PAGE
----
Maine high school boy dominates in women's cross country competition after placing 172nd on men's team

Soren Stark-Chessa was ranked 172 overall in 2022 as a male athlete, and is now ranked fourth as a female.

Hannah Nightingale Washington DC

A biological male running cross country in Maine has transitioned, and in the process has gone from being ranked 172nd as a freshman boy to being ranked fourth as a sophomore girl in the state.

Soren Stark-Chessa, a student at the Maine Coast Waldorf School, a private school in Freeport, transitioned over the past year, and now competes in the female division, according to the Daily Mail.

Stark-Chessa competed in the Maine XC Festival of Champions on Saturday in Belfast, finishing fifth.

One young female runner told journalist Shawn McBreairty, "It’s not fair to a female who has trained hard. Males are biologically faster than females, with testosterone. They need to run under their biological gender."

The father of two current cross country runners in the state and a physician said, "if a boy, competing in a sporting event, were found to be using 'performance enhancing' drugs, he would be disqualified due to the presumption of unfair competitive advantage."

"If instead, that same boy chose to compete as a girl, he would not only NOT be disqualified due to his enormous presumptive competitive advantage, he would be lauded, feted and applauded.," he added. "If five boys chose to compete as five girls, they would not only NOT be disqualified, but they could quite conceivably win the top 5 places. Thus we would have the spectacle where the top 5 athletes in the girls’ XC race were, in fact, boys."

"For the boys, it would be tragic, for it teaches them things that simply do not apply outside of the very narrow time and place in which we currently reside.  For the girls, it is the grossest of injustices in every conceivable way, because it forces them to participate in, and to some extent accept, something which is manifestly false.  They must, like it or not, participate in the lie."

McBreairty noted that during last year’s Festival of Champions competition, Stark-Chessa finished in 51st place as a male.

Waldorf School athletic director Susan Sonntag said in a statement, "We support all our students at Maine Coast Waldorf School, and are proud that our students are given the opportunity to participate in all of our school programs. Additionally, MCWS adheres to the Maine Statute, Title 5, §4602 'Unlawful educational discrimination' which is further supported by Maine Principals’ Association (MPA) policy."

The Maine Principals’ Association, which oversees interscholastic activities such as sports across the state, states in its 2022-23 handbook under its Gender Equity and Inclusion Policy that "The MPA is committed to maximizing the opportunities for all students to participate in interscholastic activities and athletics, regardless of their gender identity or expression."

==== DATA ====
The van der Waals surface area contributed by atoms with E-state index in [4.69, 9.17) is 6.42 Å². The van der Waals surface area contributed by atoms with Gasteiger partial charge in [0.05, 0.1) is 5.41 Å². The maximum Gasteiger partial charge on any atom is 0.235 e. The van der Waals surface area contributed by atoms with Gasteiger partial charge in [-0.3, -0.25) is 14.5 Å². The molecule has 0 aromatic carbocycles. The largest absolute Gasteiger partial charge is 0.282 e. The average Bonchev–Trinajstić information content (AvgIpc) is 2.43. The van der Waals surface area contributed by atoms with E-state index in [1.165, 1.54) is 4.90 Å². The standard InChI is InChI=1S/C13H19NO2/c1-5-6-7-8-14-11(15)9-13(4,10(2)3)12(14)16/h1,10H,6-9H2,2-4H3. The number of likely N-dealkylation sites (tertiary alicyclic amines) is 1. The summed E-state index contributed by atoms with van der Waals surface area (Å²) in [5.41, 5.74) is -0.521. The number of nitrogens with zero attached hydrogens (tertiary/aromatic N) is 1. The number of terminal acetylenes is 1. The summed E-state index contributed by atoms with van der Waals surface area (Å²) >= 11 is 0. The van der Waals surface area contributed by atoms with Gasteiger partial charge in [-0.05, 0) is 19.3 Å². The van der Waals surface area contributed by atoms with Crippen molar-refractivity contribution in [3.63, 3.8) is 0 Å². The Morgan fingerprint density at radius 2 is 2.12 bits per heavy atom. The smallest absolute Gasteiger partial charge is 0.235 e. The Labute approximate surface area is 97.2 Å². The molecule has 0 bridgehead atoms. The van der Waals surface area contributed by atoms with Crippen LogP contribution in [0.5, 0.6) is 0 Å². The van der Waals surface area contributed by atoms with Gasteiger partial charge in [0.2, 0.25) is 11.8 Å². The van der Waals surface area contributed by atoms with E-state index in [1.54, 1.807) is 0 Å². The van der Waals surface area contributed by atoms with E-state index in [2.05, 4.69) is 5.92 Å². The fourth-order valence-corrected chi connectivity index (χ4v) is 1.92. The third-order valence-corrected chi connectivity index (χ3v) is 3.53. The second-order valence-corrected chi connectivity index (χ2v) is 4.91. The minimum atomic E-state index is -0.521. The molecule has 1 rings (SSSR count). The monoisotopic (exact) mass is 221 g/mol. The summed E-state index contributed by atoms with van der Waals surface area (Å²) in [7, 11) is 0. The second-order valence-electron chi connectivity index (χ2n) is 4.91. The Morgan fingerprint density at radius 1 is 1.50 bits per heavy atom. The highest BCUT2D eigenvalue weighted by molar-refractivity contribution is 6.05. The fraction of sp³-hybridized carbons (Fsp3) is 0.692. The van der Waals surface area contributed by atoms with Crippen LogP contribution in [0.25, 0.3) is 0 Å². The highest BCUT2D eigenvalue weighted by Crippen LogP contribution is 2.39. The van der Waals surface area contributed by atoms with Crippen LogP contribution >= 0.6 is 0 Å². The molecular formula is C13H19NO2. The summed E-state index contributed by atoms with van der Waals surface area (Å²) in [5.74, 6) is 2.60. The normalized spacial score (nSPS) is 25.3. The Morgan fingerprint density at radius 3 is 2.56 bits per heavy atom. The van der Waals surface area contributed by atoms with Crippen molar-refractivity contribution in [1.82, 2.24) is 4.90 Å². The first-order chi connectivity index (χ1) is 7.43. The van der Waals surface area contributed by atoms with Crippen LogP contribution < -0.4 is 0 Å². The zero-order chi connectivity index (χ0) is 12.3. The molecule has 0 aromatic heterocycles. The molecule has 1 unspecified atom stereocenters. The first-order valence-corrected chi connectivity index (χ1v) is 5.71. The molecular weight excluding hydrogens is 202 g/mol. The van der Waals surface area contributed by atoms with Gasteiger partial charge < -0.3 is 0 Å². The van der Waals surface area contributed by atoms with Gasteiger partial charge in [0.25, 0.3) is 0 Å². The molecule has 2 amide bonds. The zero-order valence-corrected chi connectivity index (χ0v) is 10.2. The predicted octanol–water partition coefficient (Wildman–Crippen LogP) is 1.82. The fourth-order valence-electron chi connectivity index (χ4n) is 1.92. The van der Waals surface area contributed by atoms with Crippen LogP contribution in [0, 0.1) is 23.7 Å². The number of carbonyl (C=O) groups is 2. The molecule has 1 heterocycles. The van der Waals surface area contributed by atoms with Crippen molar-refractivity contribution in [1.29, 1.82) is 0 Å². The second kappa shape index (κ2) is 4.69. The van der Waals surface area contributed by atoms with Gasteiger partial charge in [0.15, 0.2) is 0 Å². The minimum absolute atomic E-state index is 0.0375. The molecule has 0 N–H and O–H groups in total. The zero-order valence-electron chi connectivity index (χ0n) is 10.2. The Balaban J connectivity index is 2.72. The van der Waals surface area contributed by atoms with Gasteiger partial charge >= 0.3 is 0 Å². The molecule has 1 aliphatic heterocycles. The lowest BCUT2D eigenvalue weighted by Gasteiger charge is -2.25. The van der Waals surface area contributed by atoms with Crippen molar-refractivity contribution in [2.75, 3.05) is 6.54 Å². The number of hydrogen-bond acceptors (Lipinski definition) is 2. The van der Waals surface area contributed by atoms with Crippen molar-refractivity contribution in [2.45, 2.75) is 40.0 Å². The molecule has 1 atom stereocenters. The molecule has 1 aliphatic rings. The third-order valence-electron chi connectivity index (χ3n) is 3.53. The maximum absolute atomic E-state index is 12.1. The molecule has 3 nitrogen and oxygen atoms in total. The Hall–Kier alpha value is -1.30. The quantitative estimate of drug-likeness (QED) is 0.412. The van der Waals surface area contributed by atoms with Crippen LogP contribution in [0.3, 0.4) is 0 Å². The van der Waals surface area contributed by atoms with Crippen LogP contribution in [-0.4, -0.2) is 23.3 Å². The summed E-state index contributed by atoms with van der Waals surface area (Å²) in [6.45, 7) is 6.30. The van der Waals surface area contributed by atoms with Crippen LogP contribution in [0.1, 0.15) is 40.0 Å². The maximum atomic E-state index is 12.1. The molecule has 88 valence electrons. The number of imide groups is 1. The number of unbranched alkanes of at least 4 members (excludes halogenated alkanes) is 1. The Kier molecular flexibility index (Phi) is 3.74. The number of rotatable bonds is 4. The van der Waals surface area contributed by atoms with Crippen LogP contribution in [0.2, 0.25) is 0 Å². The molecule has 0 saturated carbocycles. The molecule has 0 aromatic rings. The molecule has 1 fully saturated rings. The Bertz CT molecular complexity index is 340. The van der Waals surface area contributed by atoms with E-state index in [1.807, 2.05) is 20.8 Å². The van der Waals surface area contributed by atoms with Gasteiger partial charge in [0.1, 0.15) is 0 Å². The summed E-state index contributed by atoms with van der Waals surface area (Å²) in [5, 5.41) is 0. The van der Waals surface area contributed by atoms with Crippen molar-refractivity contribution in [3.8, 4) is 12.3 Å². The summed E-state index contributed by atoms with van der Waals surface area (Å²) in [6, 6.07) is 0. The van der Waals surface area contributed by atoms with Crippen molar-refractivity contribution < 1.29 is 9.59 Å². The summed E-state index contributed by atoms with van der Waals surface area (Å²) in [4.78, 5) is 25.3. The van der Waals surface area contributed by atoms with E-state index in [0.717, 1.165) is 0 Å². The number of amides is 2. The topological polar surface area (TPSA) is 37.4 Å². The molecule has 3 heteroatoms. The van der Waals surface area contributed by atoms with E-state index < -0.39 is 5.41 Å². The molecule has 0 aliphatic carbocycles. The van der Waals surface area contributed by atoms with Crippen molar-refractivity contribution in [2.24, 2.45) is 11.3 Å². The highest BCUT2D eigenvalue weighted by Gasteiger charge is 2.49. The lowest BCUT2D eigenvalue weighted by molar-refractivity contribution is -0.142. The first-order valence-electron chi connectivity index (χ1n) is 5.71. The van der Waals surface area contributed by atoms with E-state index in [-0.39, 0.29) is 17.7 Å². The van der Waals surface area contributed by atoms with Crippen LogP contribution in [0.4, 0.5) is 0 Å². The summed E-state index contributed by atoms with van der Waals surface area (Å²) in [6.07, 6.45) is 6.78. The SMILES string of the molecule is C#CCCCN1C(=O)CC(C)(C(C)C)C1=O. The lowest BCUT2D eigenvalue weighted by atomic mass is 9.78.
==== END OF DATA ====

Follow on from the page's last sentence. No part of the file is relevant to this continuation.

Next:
"At the same time, the MPA is committed to ensuring fair competition and adequate protection of student athletes. Consistent with its principles, the MPA believes that all students should have the opportunity to participate in MPA activities in a manner that is consistent with their gender identity, unless such participation would result in an unfair athletic advantage or would present an unacceptable risk of injury to other student athletes."

The handbook acknowledges that "most high school aged boys have a distinct athletic advantage competing against their female counterparts."

At the school level, students requesting to be placed on a team that doesn’t match their biological sex must contact the school, who contacts the MPA and requests a confidential meeting with the Gender Identity Equity Committee. The student must provide paperwork stating their birth sex and their chosen gender identity, as well as prior athletic participation and statistics related to their past athletic performance.

The Gender Identity Equity Committee consists of four present or former high school principals and assistant principals, with a fifth member of the committee being a doctor, psychiatrist, psychologist, or mental health professional "with experience in gender identity health care and the World Professions Association for Transgender Health (WPATH) standards of care."

"It's always the same story," wrote Riley Gaines, the former University of Kentucky swimmer who swam against former UPenn biological male athlete Lia Thomas. "Anyone who thinks trans-identifying males competing in women's sports is fair, please show me ONE example of a female ranking higher against the men at a competitive level than she did in the women's category."

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